Delirium and dementia are both frightening to sufferers and caregivers alike, and often manifest themselves in similar ways. However, the two conditions are very different, and mistaking one for the other can have serious adverse consequences. Learning to recognize the distinctions between dementia and delirium can ensure that the patient receives the best care possible in a timely manner.
Causes and Symptoms of Delirium
Delirium is an acute condition. Symptoms often appear suddenly and cause dramatic behavior changes. Symptoms of delirium include hallucinations, nonsense speech, disorientation and difficulty following normal conversation. Delirium has a number of causes; finding the right cause is often the key to effective treatment. Common causes of delirium are listed below:
- Acute illness such as influenza or infections
- Brain injuries, including stroke and head trauma
- Kidney or liver failure
- Alcohol, narcotics or prescription drug withdrawal (the DTs or delirium tremens)
- Adverse reactions to medication or multiple medications
- Electrolyte imbalance
- Malnutrition or dehydration
The good news is that in many cases, delirium can be reversed with timely and effective treatment. The bad news is delirium is often misdiagnosed. Even worse is that delirium can occur in combination with dementia — and that untreated delirium can deteriorate into dementia.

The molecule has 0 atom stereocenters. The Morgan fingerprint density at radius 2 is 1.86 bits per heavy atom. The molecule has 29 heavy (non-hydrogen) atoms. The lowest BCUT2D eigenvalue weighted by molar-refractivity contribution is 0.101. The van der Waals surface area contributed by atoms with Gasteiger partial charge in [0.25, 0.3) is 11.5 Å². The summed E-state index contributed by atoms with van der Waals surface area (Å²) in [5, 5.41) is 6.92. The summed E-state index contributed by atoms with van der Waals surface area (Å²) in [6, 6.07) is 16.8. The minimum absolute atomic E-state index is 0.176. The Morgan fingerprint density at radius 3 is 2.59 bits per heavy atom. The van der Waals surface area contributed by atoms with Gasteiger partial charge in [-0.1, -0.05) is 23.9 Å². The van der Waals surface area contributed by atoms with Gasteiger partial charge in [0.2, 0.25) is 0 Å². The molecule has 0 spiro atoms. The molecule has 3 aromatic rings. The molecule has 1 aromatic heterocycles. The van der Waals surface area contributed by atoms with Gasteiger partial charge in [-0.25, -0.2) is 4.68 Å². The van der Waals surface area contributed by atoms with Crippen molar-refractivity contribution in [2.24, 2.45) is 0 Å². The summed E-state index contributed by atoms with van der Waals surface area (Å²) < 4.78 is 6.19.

Causes and Symptoms of Dementia
Unlike delirium, dementia occurs gradually, often going unnoticed until significant decline in cognitive function has occurred. Risk factors for dementia are listed below:
- Age — the risk increases to up to 30% for seniors over age 85
- Gender — Females are more prone than men, perhaps due to menopause-related hormonal changes
- Genetic mutations that occur either early or late in life
- Brain damage from alcoholism, AIDS, Alzheimer’s Disease or Parkinson’s Disease
- Vascular damage from stroke, diabetes or high blood pressure
The most obvious symptoms of dementia involve memory loss. Except in rare cases, dementia is irreversible. Unfortunately, many dementia patients also develop delirium when they are hospitalized.
Founder, Senior Living Systems
To learn more about dealing with delirium and dementia, and the Senior Living Systems philosophy of ageless living, contact us today!